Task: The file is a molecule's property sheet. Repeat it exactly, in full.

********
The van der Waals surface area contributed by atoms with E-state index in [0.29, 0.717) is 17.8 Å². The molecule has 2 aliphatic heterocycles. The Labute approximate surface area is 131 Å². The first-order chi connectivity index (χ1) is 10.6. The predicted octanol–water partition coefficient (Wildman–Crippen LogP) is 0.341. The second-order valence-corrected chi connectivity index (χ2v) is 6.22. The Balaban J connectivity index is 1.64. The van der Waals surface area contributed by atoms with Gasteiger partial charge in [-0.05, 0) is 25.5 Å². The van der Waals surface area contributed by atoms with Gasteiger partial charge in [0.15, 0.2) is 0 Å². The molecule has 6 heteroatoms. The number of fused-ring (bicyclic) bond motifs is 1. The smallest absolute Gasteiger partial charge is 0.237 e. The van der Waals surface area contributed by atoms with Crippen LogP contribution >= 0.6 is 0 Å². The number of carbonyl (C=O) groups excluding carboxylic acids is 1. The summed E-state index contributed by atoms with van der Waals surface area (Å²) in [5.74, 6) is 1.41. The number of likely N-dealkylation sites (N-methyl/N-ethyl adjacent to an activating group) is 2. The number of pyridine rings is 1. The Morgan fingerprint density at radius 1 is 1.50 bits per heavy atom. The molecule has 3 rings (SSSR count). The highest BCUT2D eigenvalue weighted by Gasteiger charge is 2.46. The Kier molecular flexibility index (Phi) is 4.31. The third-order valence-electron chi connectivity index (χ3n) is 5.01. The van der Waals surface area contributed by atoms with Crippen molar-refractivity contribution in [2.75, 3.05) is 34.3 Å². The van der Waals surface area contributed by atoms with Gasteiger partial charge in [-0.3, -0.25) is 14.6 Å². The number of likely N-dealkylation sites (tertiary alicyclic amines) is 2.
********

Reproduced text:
The van der Waals surface area contributed by atoms with E-state index in [0.29, 0.717) is 17.8 Å². The molecule has 2 aliphatic heterocycles. The Labute approximate surface area is 131 Å². The first-order chi connectivity index (χ1) is 10.6. The predicted octanol–water partition coefficient (Wildman–Crippen LogP) is 0.341. The second-order valence-corrected chi connectivity index (χ2v) is 6.22. The Balaban J connectivity index is 1.64. The van der Waals surface area contributed by atoms with Gasteiger partial charge in [-0.05, 0) is 25.5 Å². The van der Waals surface area contributed by atoms with Gasteiger partial charge in [0.15, 0.2) is 0 Å². The molecule has 6 heteroatoms. The number of fused-ring (bicyclic) bond motifs is 1. The smallest absolute Gasteiger partial charge is 0.237 e. The van der Waals surface area contributed by atoms with Crippen LogP contribution >= 0.6 is 0 Å². The number of carbonyl (C=O) groups excluding carboxylic acids is 1. The summed E-state index contributed by atoms with van der Waals surface area (Å²) in [5.74, 6) is 1.41. The number of likely N-dealkylation sites (N-methyl/N-ethyl adjacent to an activating group) is 2. The number of pyridine rings is 1. The Morgan fingerprint density at radius 1 is 1.50 bits per heavy atom. The molecule has 3 rings (SSSR count). The highest BCUT2D eigenvalue weighted by Gasteiger charge is 2.46. The Kier molecular flexibility index (Phi) is 4.31. The third-order valence-electron chi connectivity index (χ3n) is 5.01. The van der Waals surface area contributed by atoms with Crippen molar-refractivity contribution in [2.75, 3.05) is 34.3 Å². The van der Waals surface area contributed by atoms with Gasteiger partial charge in [-0.3, -0.25) is 14.6 Å². The number of likely N-dealkylation sites (tertiary alicyclic amines) is 2.